TOWARD A THEORY OF FRIENDSHIP BASED ON A CONCEPTION OF SELF

Authors

  • PAUL H. WRIGHT

    1. Paul H. Wright (Ph.D., University of Kansas, 1963) is professor of Psychology at the University of North Dakota, Grand Forks, North Dakota 58202.
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  • This study accepted for publication July 11, 1977.

Abstract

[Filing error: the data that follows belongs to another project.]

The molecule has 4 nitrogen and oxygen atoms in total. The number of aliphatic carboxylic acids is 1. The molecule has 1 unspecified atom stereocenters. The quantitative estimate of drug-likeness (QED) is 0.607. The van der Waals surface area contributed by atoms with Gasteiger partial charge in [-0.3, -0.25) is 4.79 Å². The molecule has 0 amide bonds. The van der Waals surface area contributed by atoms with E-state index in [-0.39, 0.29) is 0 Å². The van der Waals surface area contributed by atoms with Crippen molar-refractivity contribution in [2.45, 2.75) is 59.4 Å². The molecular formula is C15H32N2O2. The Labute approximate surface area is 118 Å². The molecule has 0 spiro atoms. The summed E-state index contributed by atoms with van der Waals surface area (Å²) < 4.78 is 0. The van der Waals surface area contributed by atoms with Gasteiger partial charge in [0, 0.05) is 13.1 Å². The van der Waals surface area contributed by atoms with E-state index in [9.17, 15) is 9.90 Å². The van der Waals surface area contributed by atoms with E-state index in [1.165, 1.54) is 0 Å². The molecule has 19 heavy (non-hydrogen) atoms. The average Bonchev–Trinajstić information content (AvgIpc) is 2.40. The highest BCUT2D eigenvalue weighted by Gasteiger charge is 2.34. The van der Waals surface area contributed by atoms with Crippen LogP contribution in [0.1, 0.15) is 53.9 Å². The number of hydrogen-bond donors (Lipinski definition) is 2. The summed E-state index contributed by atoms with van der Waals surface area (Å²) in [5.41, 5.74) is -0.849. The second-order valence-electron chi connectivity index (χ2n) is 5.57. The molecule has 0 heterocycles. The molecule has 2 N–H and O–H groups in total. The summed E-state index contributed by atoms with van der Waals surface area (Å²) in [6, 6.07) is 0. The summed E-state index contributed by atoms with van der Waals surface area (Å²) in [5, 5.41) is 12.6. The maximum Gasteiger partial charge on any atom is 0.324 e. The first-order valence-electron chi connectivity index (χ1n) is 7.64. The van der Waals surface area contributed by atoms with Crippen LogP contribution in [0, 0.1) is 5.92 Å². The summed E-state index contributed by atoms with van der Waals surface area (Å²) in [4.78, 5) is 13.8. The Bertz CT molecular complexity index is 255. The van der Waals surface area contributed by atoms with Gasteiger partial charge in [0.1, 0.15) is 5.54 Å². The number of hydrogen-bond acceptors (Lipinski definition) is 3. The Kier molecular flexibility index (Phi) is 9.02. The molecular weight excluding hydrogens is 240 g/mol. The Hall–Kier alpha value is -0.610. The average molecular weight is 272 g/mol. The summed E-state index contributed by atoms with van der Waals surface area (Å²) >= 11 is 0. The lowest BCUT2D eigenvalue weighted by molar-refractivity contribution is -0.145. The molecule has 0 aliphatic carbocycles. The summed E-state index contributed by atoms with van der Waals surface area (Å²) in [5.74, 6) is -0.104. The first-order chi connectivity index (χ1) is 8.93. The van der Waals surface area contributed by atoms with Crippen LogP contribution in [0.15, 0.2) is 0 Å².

The present theory of friendship is based on a conception of self that regards a central motive to be the person's concern for the well-being and worth of the entity (s) he identifies as self. This concern manifests itself in tendencies to affirm one's sense of individuality, affirm one's more important self-attributes, evaluate one's self positively, and change toward positive self-growth. Friendship involves investments of self in a relationship characterized by the partners' voluntary interdependence and personalized concern for one another. The investment, entailing expenditures of time, personal resources, and personalized concern yields dividends experienced concretely as a partner's self-affirmation value, ego support value, stimulation value, or utility value. Several facets of friendship growth and change are considered, including the degree to which the relationship is difficult to maintain.

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